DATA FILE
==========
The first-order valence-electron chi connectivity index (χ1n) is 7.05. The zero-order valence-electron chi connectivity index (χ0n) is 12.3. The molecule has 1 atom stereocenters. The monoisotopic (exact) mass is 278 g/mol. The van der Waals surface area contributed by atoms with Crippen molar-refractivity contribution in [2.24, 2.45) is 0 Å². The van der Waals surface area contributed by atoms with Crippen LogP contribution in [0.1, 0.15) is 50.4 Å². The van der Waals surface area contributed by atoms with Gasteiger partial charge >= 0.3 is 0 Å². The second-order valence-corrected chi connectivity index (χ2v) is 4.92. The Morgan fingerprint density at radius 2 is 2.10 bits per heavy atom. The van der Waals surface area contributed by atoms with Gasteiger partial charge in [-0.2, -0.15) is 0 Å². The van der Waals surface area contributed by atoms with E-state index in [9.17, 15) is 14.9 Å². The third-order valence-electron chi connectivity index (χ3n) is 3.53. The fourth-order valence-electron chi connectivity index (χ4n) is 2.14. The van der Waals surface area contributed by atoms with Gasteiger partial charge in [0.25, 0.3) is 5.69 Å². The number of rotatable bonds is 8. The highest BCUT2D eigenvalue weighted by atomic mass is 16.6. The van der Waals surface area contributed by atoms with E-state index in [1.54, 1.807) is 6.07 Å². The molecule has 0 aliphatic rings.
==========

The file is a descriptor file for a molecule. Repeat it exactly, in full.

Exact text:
The first-order valence-electron chi connectivity index (χ1n) is 7.05. The zero-order valence-electron chi connectivity index (χ0n) is 12.3. The molecule has 1 atom stereocenters. The monoisotopic (exact) mass is 278 g/mol. The van der Waals surface area contributed by atoms with Crippen molar-refractivity contribution in [2.24, 2.45) is 0 Å². The van der Waals surface area contributed by atoms with Crippen LogP contribution in [0.1, 0.15) is 50.4 Å². The van der Waals surface area contributed by atoms with Gasteiger partial charge >= 0.3 is 0 Å². The second-order valence-corrected chi connectivity index (χ2v) is 4.92. The Morgan fingerprint density at radius 2 is 2.10 bits per heavy atom. The van der Waals surface area contributed by atoms with Gasteiger partial charge in [-0.2, -0.15) is 0 Å². The van der Waals surface area contributed by atoms with E-state index in [9.17, 15) is 14.9 Å². The third-order valence-electron chi connectivity index (χ3n) is 3.53. The fourth-order valence-electron chi connectivity index (χ4n) is 2.14. The van der Waals surface area contributed by atoms with Gasteiger partial charge in [0.25, 0.3) is 5.69 Å². The number of rotatable bonds is 8. The highest BCUT2D eigenvalue weighted by atomic mass is 16.6. The van der Waals surface area contributed by atoms with E-state index in [1.54, 1.807) is 6.07 Å². The molecule has 0 aliphatic rings.